CRIME & PUBLIC ORDER

Broken system

Latin America is the world’s most violent region, accounting for nearly one in three global homicides, according to data from a new study by the United Nations. Latin America racked up some 134,519 homicides in 2012 alone, about 31% of the total for that year, according to a tally by The Wall Street Journal of the U.N. Office on Drugs and Crime’s Global Study on Homicide, its first since 2011. Yet the region’s 574 million people comprise just 8% of the global population, according to U.N. figures. As a whole, Latin America’s per capita homicide rate is 23.4 per 100,000 people, nearly double the rate in Africa, which is sometimes mistakenly believed to be the most violent continent. Venezuela is the only country in the region with a consistently rising homicide rate since 1994, the report said.

Parts of the region, like Chile and Argentina, have far lower homicide rates. The problem really is northern South America and Central America, including Mexico. A combination of factors is to blame, said Alejandro Hope, a security expert at the Mexican Institute for Competitiveness, a think tank: weak law enforcement institutions, a vibrant illegal narcotics trade that led to a growth in organized crime, a culture of violence, economic inequality, and the region’s chaotic urbanization of the past three decades, which created rings of slums around mega cities; Brazil has more overall homicides than any country, at 50,108, accounting for one in 10 globally, followed by India, with 43,355 murders in 2012. Parts of Brazil, including São Paulo, are indeed far safer than the country’s violent northeast, where crime is rising fast.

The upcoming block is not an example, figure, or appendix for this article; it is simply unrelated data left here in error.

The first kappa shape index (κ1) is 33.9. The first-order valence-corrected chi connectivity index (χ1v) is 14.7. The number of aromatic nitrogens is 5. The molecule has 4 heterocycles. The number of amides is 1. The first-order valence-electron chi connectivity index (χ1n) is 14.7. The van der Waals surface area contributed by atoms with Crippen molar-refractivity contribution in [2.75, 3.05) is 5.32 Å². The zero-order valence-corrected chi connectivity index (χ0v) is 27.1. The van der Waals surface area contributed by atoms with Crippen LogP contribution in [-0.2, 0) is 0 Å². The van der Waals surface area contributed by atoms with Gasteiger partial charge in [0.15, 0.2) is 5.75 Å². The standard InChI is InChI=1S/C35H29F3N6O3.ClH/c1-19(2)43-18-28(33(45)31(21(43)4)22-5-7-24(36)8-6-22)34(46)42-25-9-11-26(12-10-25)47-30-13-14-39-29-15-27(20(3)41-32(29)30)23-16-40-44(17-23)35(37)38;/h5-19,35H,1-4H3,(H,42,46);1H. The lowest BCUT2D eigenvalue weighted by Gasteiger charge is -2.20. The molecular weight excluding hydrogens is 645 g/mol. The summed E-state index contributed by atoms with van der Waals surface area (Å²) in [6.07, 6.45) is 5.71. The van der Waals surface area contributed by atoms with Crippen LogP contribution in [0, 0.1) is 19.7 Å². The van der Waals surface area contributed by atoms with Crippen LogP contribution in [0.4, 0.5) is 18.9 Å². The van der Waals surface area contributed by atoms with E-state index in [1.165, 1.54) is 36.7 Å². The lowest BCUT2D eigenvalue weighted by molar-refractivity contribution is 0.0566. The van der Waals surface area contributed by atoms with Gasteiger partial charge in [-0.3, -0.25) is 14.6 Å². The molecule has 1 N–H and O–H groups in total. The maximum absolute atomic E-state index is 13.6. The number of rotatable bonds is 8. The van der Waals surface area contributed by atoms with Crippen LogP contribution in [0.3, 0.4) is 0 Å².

Just four Latin American nations – Brazil, Mexico, Venezuela and Colombia – accounted for nearly 107.000 homicides in 2012, nearly one in every four global killings. Of the top 10 nations ranked by per capita homicide rate, and excluding tiny nations with fewer than 100 killings a year, Latin America has the top five nations and seven of the top 10, according to The Wall Street Journal’s ranking of the data. The only three non-Latin American countries in the top 10 were Lesotho, Swaziland and South Africa. The most surprising thing in the data according to the study, is the persistence of criminal violence in the Americas over time. The U.N. group looked at data since 1955 and found the Americas, including the U.S., had at least five times higher homicide rates than Europe and parts of Asia.

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